When summer hits, many of us seek shelter inside anywhere possible and to stay as cool as can be. And that often includes exercising. But is that the healthiest avenue?
In some cases, it certainly is. For those who are elderly or with breathing issues, the summer weather brings high levels of heat, and worse, humidity. Both of these are deleterious to the health of at-risk populations like those mentioned above, and staying indoors to exercise is highly recommended by physicians.
The same goes with your pets, especially dogs. Dogs love to play and run outside and have fun, but there are plenty of harmful changes to the environment during the 'dog days of summer'. One of which is paw-pad health. If you're going on a morning run with your dog and it is going to be a hot day, try to do so before the sun begins to hit the pavement. And to test out whether the ground would be safe for your dog to have extended contact on, go barefoot on your drvieway or sidewalk. If you're feet are getting very warm or you have to jump on the grass and cool them off, that's what your dog is feeling too. They may look silly, but dog boots are a growing commodity for concious owners who realize that years of exposure to the elements has an effect on the health of those paws, whether it be heat of the pavement, rocks, or other elements.
Another point of pet health is summer-related diseases. With the full growth of summer vegetation at hand and the love of hiking or camping by many, there are the inherent risks of mosquitos, ticks, and other insects that can affect your pet's health. It is suggested to provide yourself and your canine companion a variety of tools at your disposal to repel insects, and to check one's self for any unusual bites and insects that may still be attached to you or your pet. A local pharmacy or grocery store will often provide a variety of repellants for human use (and specifically for wooded areas) as well as pet supply stores for collars or treatments to repel bugs from them as well.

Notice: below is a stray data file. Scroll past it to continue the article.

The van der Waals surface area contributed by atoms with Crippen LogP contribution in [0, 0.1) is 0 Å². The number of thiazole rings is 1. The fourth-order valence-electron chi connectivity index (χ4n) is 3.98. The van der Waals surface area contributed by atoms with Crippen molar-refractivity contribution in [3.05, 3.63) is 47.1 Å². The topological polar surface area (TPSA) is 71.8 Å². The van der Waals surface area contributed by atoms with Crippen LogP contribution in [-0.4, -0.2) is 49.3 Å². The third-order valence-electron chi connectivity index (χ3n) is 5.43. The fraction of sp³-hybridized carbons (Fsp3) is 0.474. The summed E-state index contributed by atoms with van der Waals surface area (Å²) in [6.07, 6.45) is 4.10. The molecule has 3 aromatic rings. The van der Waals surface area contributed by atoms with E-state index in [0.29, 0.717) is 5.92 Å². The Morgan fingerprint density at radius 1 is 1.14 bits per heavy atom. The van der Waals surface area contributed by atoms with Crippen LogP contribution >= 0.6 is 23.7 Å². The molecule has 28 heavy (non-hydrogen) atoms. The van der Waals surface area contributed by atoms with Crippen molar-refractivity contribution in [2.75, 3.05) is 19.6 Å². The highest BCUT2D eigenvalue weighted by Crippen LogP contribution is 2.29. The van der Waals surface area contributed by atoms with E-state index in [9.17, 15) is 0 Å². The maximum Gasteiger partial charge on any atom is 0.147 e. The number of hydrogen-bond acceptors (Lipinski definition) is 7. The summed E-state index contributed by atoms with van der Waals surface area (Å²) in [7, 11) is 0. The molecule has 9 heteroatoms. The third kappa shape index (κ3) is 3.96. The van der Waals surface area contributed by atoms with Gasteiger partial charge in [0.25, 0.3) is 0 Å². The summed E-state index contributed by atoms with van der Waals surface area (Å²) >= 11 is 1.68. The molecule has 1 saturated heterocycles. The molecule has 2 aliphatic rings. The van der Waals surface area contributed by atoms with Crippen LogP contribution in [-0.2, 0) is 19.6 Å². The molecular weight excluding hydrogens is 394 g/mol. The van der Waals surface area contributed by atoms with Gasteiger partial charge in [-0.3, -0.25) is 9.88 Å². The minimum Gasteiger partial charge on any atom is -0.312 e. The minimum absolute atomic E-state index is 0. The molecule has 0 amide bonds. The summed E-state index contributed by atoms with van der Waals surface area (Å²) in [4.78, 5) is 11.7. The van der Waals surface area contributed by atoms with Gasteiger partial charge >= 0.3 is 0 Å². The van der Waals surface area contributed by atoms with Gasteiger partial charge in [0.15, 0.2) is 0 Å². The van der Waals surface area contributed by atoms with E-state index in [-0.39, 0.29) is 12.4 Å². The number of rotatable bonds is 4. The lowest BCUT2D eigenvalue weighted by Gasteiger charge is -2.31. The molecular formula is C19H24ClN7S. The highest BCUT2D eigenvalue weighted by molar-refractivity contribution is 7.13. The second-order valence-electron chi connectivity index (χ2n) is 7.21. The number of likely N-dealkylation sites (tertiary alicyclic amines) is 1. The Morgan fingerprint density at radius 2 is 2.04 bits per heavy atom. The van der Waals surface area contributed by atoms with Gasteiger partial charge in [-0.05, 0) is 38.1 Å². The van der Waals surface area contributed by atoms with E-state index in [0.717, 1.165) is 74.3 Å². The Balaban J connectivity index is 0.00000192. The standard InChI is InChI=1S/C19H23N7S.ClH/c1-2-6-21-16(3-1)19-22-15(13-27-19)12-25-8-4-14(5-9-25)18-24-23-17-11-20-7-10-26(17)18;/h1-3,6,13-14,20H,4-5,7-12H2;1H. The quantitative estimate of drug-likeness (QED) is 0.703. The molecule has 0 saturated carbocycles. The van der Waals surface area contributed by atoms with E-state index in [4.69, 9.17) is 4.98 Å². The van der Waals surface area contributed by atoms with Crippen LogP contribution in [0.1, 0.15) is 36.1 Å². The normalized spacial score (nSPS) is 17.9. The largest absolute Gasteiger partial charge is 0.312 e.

And when the days are simply too hot and there is a high ozone risk or little access to hydration for you or your pet, it's best just to find some indoor fun or stay close to home. Running along the back yard, tug of war, fetch, and even doing in place exercises will be effective for both you and your pet. And when you cannot take your pet with you, the gym is always a practical alternative to outdoor fitness.
But working out outside has its benefits too.
According to an article written in the Huffington Post, "The most recent study (of outdoor exercise) polled nearly 2,000 active participants in the 2008 Scottish Health Survey and found that outdoor physical activity had a 50 percent greater positive effect on mental health than going to the gym. The researchers, from Glasgow University, found that walking, running, biking and other outdoor activities through green space lowered stress..." So while research on this issue is limited in scope, it is never too difficult to do a personal comparison.
If the week permits you to do so, try one day of active weight lifting and cardio inside a gym, and then another day (with a period of rest for your body from the first workout day) where you do alternative muscle exercises and then engage in a cardio exercise outside of the house. From there analyze your personal results and physical results from both days. You may very well find at the end of your outdoor workout you feel you've accomplished more than doing the same work inside. And attitude is half the battle in the war of physical fitness.
So stay positive and stay fit everyone! And most of all, stay healthy!